Click here to view our digital collections. You can find this image by searching for the item number or image title.Click here to learn more about OSU Libraries' unique special collections and archival collections.

Arrrrrgh. A Garden Report

I don't know what else to try. I tried cayenne pepper. I put up an 8 foot high fence all around the yard. Then I went away for one day, and all my sunflowers have been eaten.

I have no idea how a deer could have gotten in here.

That said, the peas have gone crazy and are producing pods all over the place.

This is part of a series. Go back to the start or continue on to the next part.

Room with a View: Verdi, NV

All that money makes such a succulent sound...

Room with a View: Reno, NV


One of the things we learned biking across the country from DC to Minneapolis: Don't trust a car driver to tell you how steep or how far away something is.

Today, I was reminded that when she's only driven it, even a cyclist can fall into the trap of thinking the road is flatter than it is.

I took a ride up to Cascade Shores today, and I had had the distinct perception from driving it that Pasquale Road was fairly flat. In fact, it is much more flat than Red Dog Road, which leads up to it. However, as you can see here, there is still a 200 foot climb after leaving Red Dog and getting onto Pasquale.

Even so, I enjoyed the six miles on Pasquale. It is wonderfully shaded and, although you can't see the lake from there, it is fun having the ground fall off from the road so dramatically on the north side. I had a nice long sit on the porch at the market up there (the grill wasn't operating, but the owner made a good-smelling bowl of soup for his friends). Along the way, I passed a pair of women power walking on Pasquale with bells on their shoes.

I assume they weren't Morris dancers. I wonder if the bells were to warn off bears.

Or mountain lions.

The smoke isn't thick or anything, but the smell of the fire is in the air and there is a bit of a haze that's only distinguished from the normal pollen clouds by color. And there was a bit of a roughness in my throat the whole ride.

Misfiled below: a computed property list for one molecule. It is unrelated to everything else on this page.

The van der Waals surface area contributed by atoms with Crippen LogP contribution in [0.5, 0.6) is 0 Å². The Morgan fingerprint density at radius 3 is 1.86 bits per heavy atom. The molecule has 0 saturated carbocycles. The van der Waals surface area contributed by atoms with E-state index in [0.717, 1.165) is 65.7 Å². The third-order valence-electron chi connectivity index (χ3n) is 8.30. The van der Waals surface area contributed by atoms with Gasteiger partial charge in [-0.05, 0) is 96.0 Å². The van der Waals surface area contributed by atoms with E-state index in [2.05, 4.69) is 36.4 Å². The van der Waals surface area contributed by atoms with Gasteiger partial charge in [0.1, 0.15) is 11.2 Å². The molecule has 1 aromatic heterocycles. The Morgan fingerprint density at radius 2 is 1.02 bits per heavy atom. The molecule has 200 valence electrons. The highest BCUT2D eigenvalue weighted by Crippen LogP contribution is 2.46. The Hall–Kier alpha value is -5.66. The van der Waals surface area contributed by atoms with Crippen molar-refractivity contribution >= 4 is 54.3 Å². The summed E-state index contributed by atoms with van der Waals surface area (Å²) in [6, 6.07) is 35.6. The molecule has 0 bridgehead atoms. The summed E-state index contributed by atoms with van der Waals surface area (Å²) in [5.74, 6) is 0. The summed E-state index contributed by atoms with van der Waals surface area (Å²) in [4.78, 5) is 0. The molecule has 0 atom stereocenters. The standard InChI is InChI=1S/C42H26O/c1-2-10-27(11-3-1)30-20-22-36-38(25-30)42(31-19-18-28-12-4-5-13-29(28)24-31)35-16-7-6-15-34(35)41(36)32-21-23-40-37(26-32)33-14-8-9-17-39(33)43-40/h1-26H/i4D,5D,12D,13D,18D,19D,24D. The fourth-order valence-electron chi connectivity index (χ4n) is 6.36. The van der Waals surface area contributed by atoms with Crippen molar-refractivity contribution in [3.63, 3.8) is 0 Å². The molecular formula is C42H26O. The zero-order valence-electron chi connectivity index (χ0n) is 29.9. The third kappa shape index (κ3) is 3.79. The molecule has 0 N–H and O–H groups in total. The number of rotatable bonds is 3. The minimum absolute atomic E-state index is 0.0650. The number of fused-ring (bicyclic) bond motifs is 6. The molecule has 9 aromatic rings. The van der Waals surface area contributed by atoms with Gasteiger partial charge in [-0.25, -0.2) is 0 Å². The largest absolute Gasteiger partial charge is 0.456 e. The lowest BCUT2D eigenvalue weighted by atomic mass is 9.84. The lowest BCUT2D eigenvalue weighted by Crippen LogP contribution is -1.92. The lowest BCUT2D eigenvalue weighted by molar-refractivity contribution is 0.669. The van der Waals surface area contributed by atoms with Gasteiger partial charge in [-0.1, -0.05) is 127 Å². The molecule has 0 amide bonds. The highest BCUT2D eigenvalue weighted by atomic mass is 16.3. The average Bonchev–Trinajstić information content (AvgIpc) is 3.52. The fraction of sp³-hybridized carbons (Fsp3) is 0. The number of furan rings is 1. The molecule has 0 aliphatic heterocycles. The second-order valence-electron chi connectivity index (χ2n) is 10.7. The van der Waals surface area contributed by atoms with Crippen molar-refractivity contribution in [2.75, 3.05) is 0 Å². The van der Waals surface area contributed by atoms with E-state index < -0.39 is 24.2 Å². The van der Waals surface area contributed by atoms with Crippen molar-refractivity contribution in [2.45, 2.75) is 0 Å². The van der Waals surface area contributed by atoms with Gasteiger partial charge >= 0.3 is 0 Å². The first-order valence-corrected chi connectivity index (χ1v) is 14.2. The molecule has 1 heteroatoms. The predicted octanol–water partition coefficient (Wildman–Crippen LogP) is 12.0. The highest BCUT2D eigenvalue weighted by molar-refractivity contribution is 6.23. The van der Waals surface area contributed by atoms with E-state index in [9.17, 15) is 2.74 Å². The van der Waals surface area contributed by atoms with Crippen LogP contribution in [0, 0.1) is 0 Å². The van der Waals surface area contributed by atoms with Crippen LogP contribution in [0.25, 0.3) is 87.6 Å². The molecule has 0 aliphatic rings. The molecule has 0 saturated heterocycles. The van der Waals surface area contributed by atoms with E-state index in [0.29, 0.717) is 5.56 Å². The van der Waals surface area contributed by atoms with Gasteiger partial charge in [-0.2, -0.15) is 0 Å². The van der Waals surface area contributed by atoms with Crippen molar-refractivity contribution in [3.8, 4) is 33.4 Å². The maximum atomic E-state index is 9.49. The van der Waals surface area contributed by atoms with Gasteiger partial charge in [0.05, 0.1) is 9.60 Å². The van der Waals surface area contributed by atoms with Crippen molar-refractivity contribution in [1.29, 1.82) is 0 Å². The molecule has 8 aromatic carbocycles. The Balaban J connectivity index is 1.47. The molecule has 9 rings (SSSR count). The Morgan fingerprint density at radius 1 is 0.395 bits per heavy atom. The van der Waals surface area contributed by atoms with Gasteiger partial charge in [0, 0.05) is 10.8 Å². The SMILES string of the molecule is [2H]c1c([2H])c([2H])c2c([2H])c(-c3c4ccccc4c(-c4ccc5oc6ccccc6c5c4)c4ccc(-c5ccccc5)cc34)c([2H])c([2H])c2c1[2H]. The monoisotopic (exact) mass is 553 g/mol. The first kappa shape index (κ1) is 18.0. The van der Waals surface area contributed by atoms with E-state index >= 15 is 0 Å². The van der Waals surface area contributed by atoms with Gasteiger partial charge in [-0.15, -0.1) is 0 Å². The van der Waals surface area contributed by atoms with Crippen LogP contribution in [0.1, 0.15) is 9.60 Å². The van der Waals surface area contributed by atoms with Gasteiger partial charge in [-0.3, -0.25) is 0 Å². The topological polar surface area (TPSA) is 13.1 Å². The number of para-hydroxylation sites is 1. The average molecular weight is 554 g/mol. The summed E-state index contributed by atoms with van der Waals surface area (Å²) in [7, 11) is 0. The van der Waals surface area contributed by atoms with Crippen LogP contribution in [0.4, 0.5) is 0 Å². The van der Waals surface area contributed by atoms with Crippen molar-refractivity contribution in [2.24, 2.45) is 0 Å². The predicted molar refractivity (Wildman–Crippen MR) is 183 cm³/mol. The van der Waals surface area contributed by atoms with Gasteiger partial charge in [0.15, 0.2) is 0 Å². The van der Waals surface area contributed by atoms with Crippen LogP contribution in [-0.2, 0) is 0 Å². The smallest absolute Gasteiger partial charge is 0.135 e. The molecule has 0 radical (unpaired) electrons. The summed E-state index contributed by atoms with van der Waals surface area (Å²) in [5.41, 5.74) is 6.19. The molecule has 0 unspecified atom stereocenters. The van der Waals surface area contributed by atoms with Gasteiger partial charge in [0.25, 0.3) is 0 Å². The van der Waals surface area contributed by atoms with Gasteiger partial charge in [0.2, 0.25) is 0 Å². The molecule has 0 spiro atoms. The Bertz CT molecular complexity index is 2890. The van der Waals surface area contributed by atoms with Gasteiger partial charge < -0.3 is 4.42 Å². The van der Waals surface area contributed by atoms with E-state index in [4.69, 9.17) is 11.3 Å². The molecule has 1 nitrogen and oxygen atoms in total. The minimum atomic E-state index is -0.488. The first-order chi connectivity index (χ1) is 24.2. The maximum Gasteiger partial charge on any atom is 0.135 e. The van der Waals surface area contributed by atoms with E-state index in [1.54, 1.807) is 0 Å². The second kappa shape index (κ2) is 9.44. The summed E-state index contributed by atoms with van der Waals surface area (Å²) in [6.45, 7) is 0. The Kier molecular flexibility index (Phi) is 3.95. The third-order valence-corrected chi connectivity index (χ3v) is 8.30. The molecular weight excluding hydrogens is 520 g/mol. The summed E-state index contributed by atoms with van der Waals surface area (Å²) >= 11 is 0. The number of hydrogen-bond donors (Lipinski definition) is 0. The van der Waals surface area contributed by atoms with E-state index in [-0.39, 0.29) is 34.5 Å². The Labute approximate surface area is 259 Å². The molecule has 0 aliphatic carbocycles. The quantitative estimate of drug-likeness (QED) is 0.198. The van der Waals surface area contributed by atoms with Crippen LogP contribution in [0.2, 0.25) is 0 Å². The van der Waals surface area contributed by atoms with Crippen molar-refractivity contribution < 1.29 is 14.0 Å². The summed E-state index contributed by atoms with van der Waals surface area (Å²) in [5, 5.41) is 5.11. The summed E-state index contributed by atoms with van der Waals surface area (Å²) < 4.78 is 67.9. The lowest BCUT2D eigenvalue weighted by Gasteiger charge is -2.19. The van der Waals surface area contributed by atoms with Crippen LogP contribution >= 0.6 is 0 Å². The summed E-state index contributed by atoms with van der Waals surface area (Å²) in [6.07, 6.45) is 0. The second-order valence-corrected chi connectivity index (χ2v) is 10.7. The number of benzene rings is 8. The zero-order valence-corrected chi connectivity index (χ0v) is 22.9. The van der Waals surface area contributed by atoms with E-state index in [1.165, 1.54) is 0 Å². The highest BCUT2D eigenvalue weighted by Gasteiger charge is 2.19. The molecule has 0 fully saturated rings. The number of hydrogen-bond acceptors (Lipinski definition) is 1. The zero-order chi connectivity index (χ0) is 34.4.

Room With a View: Boulder, Colorado

This Year's Five Mile Ride

I've been able to do this once every year so far. I took a six mile ride up the hill to the Old Five Mile House. (It's six miles because I didn't take the direct route.)

The green is the elevation profile and the blue is my speed, according to RunKeeper. The Old Five Mile House is 1085 feet above my house. I tried Willow Valley Road all the way this time, and it has a fifty feet or so drop before getting into the climb. When I got to the point on Willow Valley I had ridden before, I dropped to 2 miles per hour because I was stopping at every patch of shade to rest.

I can't make it to the top of this hill, but I think I can make that bit of shade fifteen feet ahead.

This time, Willow Valley was paved all the way, which is nice:

Of course, the really important thing is that I made it:

And they seem to be honoring my mother's passing (Mom lived in New Mexico):

I came back down via Scotts Flat Road/Scotts Valley Road. Scotts Valley Road is steep and graveled -- I'm glad I didn't try to go up it, but coming down was a little scary, too, because of the lack of control I felt in spots. Still, I made it home safely. Runkeeper tells me I hit 32.7 miles per hour at one point. I can assure you that was not on the way up.

Vote for Nevada City

I'm not a big fan of the Facebook likes and junk, but if Nevada City can get more votes than the other 9 cities in Outdoor Magazine's list of top ten river towns, then we get to be on the cover.

And you can vote every day.

Go here to vote.

Nevada County Independence Day Parade

I don't know about you, but I am worried that the guy on the Segway doesn't know what's about to hit him. Watch out for the angry Scotsman, lad!

Oh, I see. There's some sort of monster on the horizon:

Yes, friends, this can mean only one thing: it's time for the annual 4th of July Parade. This year, it's back in Nevada City.

This is small town America, overlooked by a courthouse.

And always ready to make a buck.

We're not too proud to let all the flags fly, even those of other states. Hello, Maryland!

The parade had all the standard things. Hyphenated-Americans? Check!

Dogs (with safety socks)? Check!

Kids (and more dogs)? Check!

Painted horses? Check!

An almost disrespectful number of flags? Check!

Firefighters? Check!

An odd confluence of American Patriotism and American Separatism? Check!

Political partisans trying to teach chemistry? Check!

Political partisans attempting to teach theater? Check!

Soapbox derby cars? Check!

Which reminds me, the monster at the top was also a soapbox derby car.

And not the wayward child of the biggest float:

One thing that I bet our parade had and yours didn't: